You are not your brain scans!
Nielsen provide analysis and insight on a whole range of mediums, from government polls, tv shows, to eCommerce and when it comes to marketing [insert product here] you pay these guys the big bucks and they tell you what your customers want, where you can reach them, how to pitch the idea, how to track the before and after your multi-million dollar marketing campaign and so and so forth. And, who’s to know their data is right or wrong or whether the insights they provide clearly reflects market conditions? Well, up until recently nobody really knew, but changes to their @Plan service have people asking that very question. Here’s the link.
Even with these occasional data anomalies, which in fairness can be expected, insights gleamed from companies like Nielsen are big business, and something I’ll be blogging more about later.
Here’s something new and a little different in the field of market and industry analysis. It’s called Neuromarketing and here’s a company, Neurofocus, that specialises in it. Plug from their site:
Neuroscience provides a deep, clear view into the real-world, real-time reactions of consumers at the most elemental level: their brainwaves.
Never heard of Neuromarketing? This is from wikipedia:
Neuromarketing is a new field of marketing that studies consumers’ sensorimotor, cognitive, and affective response to marketing stimuli. Researchers use technologies such as functional magnetic resonance imaging(fMRI) to measure changes in activity in parts of the brain, electroencephalography (EEG) to measure activity in specific regional spectra of the brain response, and/or sensors to measure changes in one’s physiological state (heart rate, respiratory rate, galvanic skin response) to learn why consumers make the decisions they do, and what part of the brain is telling them to do it.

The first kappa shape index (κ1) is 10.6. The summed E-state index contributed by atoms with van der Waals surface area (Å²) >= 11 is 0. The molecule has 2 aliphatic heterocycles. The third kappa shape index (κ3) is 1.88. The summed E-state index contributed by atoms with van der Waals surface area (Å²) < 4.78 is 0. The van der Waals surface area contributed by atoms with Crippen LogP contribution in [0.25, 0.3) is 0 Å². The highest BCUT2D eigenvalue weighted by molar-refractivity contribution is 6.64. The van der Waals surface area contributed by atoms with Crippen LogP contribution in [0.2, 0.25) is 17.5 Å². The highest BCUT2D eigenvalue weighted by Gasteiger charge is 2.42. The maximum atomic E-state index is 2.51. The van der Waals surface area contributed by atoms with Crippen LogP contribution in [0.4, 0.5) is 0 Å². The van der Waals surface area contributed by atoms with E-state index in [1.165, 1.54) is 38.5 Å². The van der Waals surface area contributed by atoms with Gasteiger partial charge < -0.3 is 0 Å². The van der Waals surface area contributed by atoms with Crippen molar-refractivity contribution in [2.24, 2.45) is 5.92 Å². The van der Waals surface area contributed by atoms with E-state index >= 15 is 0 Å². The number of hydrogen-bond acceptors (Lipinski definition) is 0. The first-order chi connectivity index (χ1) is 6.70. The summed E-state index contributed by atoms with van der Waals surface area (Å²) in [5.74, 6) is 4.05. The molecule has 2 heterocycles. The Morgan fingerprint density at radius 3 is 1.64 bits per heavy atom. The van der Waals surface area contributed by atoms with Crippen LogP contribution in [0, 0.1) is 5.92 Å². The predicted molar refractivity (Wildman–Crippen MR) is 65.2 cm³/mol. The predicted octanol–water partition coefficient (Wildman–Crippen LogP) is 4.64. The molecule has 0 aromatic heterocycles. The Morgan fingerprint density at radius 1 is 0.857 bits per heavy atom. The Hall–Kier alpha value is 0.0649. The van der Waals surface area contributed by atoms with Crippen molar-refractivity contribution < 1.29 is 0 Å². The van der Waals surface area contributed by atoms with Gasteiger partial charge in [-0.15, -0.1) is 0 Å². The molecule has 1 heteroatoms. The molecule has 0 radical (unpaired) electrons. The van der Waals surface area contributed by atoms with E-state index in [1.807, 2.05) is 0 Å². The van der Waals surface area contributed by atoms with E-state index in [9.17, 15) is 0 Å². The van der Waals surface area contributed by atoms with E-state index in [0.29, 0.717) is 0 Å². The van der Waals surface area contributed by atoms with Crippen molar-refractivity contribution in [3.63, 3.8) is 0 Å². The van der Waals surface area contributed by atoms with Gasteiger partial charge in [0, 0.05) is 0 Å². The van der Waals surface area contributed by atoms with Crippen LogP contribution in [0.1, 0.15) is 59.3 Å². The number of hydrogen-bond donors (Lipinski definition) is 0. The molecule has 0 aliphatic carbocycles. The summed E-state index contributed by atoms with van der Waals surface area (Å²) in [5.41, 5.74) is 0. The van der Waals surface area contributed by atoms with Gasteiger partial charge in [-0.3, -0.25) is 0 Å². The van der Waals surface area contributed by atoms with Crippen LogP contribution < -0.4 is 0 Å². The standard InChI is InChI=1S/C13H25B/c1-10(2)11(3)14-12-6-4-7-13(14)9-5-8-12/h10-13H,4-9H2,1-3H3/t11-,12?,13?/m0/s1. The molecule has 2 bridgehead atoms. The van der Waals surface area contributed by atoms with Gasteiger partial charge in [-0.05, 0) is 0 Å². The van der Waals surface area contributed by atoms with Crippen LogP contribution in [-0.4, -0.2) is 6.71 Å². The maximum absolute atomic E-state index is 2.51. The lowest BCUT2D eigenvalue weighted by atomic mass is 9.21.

Marketing analysts will use neuromarketing to better measure a consumer’s preference, as the verbal response given to the question, “Do you like this product?” may not always be the true answer due to cognitive bias. This knowledge will help marketers create products and services designed more effectively and marketing campaigns focused more on the brain’s response. This makes neuromarketing and its applied results potentially subliminal.
Neuromarketing will tell the marketer what the consumer reacts to, whether it was the color of the packaging, the sound the box makes when shaken, or the idea that they will have something their co-consumers do not.
If you’re wondering whether this could possibly be the future of consumer/market analysis, then take into consideration that Nielsen made a “strategic investment” in Neurofocus last year.
But there are always two sides to the story, and to provide a balanced view on the subject of Neuromarketing, watch this video. It’s Natasha Mitchell from ABC’s All in the Mind. She’s one of my fav podcast presenters and in this video she provides a very informative and entertaining view point on MRI’s titled: You are not your brain scan!